Professors interviewed for this story by eCampus News spoke anonymously, because the open-records request remains a highly contentious issue in higher education—and many campus administrators don’t approve of faculty publicly assessing the heated political debate.
A faculty member from a college in the Southeast said the lingering threat of partisan political attacks could motivate professors to use personal eMail accounts, which, unlike a college account, wouldn’t be subject to open-records laws.
“You might see [professors] turning to their Gmail or Yahoo! or AOL accounts for a while after this,” the educator said.
David Halperin, director of Campus Progress, a left-leaning national organization, said using personal eMail accounts to exchange work-related ideas and theories might be the best protection for faculty members wary of political attacks.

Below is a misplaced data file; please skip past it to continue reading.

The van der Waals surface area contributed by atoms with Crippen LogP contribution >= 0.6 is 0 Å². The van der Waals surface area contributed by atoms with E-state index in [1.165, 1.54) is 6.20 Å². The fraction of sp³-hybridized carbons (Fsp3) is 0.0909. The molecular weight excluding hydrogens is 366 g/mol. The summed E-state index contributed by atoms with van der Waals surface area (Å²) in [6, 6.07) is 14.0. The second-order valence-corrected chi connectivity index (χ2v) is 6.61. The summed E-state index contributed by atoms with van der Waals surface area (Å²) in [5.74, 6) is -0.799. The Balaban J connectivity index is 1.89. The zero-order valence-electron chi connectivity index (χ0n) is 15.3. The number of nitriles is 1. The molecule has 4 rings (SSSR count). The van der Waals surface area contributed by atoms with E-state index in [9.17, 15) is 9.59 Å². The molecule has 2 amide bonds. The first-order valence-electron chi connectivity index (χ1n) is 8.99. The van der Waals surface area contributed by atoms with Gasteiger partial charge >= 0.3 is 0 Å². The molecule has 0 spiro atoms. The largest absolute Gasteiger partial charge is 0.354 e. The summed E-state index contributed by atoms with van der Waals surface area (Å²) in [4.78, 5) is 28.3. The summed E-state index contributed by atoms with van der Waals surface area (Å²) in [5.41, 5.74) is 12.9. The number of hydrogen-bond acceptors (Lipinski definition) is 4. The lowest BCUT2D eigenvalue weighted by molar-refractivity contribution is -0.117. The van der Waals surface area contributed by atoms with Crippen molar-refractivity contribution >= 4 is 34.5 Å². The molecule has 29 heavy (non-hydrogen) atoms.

“In a world where there’s a lot of overreaching, I think it’s probably a smart thing for professors to do,” he said. “But a better practice would be one in which they don’t have to work around the system” and resort to personal eMail accounts to avoid scrutiny.
FOIA requests play an important role in keeping public employees and institutions accountable, Halperin said, but the open-records requests “shouldn’t cover exchanges about economic theories or research,” for example.
“We believe there should be exemptions for academic purposes,” he said. “[FOIAs] should address whether someone is abusing their authority or violating the law. … Somebody’s ideas or an academic debate should not be exposed for political reasons.”
Martin, in her latest statement on the FOIA request, said “reprisal for unpopular positions” from outside groups could drive talented researchers and professors away from UW and campuses across the country.